Prime Minister Alexis Tsipras, who was elected in 2015 as a fighter against austerity and then led the eurozone to the brink of collapse, may be the one who will lead his country and ultimately the whole monetary union out of the financial crisis, according to German news agency dpa.
The end of the economic crisis has never been so close: “The economy is growing, the deficit is declining, and so is unemployment. In 2015 growth is expected to be 2.5 pct. Unemployment is expected to decline to 20 pct at the end of 2018. Two years ago it was at 25 pct.”.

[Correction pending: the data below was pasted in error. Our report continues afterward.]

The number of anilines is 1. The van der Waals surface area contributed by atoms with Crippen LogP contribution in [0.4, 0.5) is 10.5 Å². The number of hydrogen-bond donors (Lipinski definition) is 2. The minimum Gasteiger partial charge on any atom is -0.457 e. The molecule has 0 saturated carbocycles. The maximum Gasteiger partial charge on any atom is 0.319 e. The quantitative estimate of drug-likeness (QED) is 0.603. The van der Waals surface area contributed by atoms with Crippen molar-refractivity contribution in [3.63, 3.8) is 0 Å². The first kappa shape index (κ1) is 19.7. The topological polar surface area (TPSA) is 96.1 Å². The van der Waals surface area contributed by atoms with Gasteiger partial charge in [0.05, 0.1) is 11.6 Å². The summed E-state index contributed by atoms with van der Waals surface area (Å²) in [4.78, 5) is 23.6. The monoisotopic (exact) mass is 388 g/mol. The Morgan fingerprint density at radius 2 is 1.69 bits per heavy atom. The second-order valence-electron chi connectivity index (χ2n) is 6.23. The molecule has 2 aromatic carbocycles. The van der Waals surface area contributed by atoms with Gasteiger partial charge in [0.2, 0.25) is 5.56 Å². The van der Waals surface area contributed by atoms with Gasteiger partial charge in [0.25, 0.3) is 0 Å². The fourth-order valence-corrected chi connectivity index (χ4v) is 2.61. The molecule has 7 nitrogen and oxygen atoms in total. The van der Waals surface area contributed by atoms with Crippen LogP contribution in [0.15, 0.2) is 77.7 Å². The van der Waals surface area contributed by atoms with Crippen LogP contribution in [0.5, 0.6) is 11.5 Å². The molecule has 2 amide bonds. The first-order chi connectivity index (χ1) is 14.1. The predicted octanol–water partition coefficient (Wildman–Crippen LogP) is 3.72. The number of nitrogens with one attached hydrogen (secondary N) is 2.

However, the news agency noted, that “the latest reforms to be implemented by Athens are particularly painful. Banks must focus on the management of non-performing loans. Athens’ debt remains at 180 pct of GDP. Increased taxation, pension cuts, part-time employment, lack of prospect and migration are the reality. It is estimated that around 400.000-500.000 young and educated Greeks have left the country over the last four years. Nearly two-thirds of Greek workers do not have a full-time job. Most young people work for less than 400 euros a month. That’s why many live on the brink of poverty and depend on their family’s support”.